DeniedRunnerThis is an example of a runner that is trying to use reflection on a Java class (
SecurityExceptionwill be through when it attempts to make the private field accessible.
NeverEndingRunnerThis is an example of a runner that tries to keep running indefinitely. This is to show that even though permissions can be used to lock down what untrusted code has access to, there isn't a way to force untrusted code to stop once it has started. This class catches
ThreadDeathexceptions recursively and while it does avoid exiting due to the
ThreadDeathexceptions, it will eventually have a stack overflow and exit due to that.
IterativeNeverEndingRunnerThis example, like the
DeniedRunnerabove is to show that permissions are not helpful in stopping runaway code that does not want to finish or exit. This example uses as iterative approach with a recursive
try/catcharound that in case the iterative
ThreadDeatchcatch is exited (which it usually does in 60-1400 calls to
Thread.stop). Due to the additional recursion, this may also eventually have a stack overflow. In my experience it is somewhat sporadic, sometimes successfully being stopped and others completely locking up the JVM around 14,000 to 20,000 calls to
Shortcomings of the SecurityManager
SecurityManager can definitely be used for running untrusted scope with limited access to system resources (File system, Network, etc) and to other parts of the running application, it still has many shortcomings.
As seen from the examples above, once untrusted code begins executing there is no guarantee that it will finish. If untrusted code is called on the same thread as your own code, the method may never return. If, on the other hand, the untrusted code is run on a separate thread, there is no guarantee that the thread will reach a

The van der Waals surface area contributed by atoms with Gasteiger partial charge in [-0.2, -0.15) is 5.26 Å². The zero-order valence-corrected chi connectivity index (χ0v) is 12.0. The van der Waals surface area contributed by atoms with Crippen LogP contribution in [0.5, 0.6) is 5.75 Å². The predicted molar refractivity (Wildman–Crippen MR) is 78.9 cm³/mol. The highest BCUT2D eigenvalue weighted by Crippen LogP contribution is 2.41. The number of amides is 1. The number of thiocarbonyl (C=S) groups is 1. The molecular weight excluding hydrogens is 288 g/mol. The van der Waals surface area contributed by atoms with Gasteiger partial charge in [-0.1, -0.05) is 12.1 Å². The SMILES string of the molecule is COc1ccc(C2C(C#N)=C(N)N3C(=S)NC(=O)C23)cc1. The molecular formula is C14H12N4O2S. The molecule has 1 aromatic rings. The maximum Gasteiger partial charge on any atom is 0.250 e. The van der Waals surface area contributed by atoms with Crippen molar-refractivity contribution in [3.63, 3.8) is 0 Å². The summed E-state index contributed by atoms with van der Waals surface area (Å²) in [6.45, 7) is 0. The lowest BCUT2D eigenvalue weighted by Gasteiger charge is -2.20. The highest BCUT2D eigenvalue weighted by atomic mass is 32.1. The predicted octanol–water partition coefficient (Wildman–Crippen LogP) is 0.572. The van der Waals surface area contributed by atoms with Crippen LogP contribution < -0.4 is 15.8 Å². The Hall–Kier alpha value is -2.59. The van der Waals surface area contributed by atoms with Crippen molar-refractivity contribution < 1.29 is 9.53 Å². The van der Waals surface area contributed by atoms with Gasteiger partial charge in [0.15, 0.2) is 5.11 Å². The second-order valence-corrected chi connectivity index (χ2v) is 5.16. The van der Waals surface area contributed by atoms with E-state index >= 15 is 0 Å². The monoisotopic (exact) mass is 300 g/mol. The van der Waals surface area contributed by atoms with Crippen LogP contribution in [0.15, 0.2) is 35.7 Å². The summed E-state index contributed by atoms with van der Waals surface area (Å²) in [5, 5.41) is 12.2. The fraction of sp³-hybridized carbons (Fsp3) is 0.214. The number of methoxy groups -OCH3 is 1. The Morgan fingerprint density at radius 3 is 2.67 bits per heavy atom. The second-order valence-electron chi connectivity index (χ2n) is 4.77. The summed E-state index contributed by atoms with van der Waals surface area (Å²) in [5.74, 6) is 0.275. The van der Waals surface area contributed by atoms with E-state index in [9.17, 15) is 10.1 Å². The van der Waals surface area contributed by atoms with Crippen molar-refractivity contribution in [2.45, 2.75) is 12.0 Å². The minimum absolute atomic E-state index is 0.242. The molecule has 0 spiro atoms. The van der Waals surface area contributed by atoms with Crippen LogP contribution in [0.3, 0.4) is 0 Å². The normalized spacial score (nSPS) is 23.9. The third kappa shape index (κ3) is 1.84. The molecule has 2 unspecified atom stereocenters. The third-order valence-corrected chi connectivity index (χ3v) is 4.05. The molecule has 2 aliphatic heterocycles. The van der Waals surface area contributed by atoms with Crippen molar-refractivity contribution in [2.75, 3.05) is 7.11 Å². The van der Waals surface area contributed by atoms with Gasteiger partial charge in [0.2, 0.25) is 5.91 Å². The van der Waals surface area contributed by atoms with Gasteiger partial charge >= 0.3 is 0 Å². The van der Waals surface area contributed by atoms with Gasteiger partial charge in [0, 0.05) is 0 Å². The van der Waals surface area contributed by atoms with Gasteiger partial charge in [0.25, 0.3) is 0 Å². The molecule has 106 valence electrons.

TERMINATED state. Even using the unrecommended and deprecated
Thread.stop method does not guarantee the thread will exit.
Another potential problem that the
SecurityManager can't protect against is runaway allocations. The untrusted code has no limitations on the amount of objects it can allocated. This means it can crash the JVM with an
OutOfMemoryError. I haven't provided an example of this, but it should be trivial to create.
As far as I know there isn't a good workaround or alternative to avoid runaway threads. For the allocation problem, however, it may be possible to avoid this by using a library like allocation-instrumenter. Through use of a library like this allocations per untrusted user could be tracked and limits could be put in place.
Copyright 2016 John Leacox Licensed under the Apache License, Version 2.0 (the "License"); you may not use this file except in compliance with the License. You may obtain a copy of the License at http://www.apache.org/licenses/LICENSE-2.0 Unless required by applicable law or agreed to in writing, software distributed under the License is distributed on an "AS IS" BASIS, WITHOUT WARRANTIES OR CONDITIONS OF ANY KIND, either express or implied. See the License for the specific language governing permissions and limitations under the License.